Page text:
USTelecom is a strong advocate of ensuring reasonable access to programming content.
Broadband’s traditional benefits to consumers have been supplemented by the increasing availability of video – now available through both cable and Internet streaming. This new addition to the broadband scene has given rise to intense competition, which in turn has revealed the need to reassess today’s video and content marketplace.
The video programming market continues to evolve and change with each passing year. As technology becomes more sophisticated and video more accessible, competition between direct-broadcast satellite, cable companies, wireline carriers, and edge-based video providers intensifies. Issues such as spiraling retransmission fees and program access have inspired hearty debate and updated regulation.
In a recent inquiry into video completion, the FCC created a new analytical framework that categorizes entities that deliver video programming into three groups and organizes factors for each. The FCC is also reviewing other critical video-related issues, including the questions of program access and retransmission consent.
USTelecom supports the ability of our members to provide video to their customers at fair and equitable rates. We are dedicated advocates on the retransmission consent issue, which allows our members to carry local networks at a reasonable rate. And we have advocated before the FCC about program access complaints, resulting in new rules with protect video providers from being shut out of important programming by their competitors.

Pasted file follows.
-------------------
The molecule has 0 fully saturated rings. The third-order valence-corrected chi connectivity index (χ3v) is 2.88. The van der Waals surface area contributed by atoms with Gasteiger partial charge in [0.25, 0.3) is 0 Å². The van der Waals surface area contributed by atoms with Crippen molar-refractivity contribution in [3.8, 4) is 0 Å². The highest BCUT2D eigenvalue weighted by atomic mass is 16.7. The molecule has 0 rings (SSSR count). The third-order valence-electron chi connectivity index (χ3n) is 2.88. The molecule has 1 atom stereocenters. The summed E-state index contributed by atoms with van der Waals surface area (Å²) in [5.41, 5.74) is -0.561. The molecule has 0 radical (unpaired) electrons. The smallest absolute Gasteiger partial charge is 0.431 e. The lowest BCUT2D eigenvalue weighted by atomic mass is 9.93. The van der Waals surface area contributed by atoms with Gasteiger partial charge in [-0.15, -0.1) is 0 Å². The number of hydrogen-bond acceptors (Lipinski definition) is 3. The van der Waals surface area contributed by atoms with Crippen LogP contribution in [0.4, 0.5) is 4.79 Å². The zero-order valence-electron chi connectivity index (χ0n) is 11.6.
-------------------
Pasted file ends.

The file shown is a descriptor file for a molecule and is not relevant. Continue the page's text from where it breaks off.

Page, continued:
USTelecom also follows the FCC’s video competition reports closely to ensure our members are kept up to date on any issues or perceived problems on this topic. Our partnership with the American Television Alliance also strengthens our advocacy efforts on our members’ behalf.
Carriers should be aware of the varying degrees to which multichannel video programming distributors (MVPDs), broadcast television stations, and online video distributors (OVDs) are evolving. In addition to its analysis of traditional video competition, the FCC is exploring video programming that is distributed over the Internet.
Additionally, carriers should stay informed on the retransmission consent process and follow reform discussions closely. The absence of competition in this regard has ironically increased broadcasters’ ability to abuse their bargaining power with respect to retransmission fees – a situation which threatens carriers' ability to compete in local markets.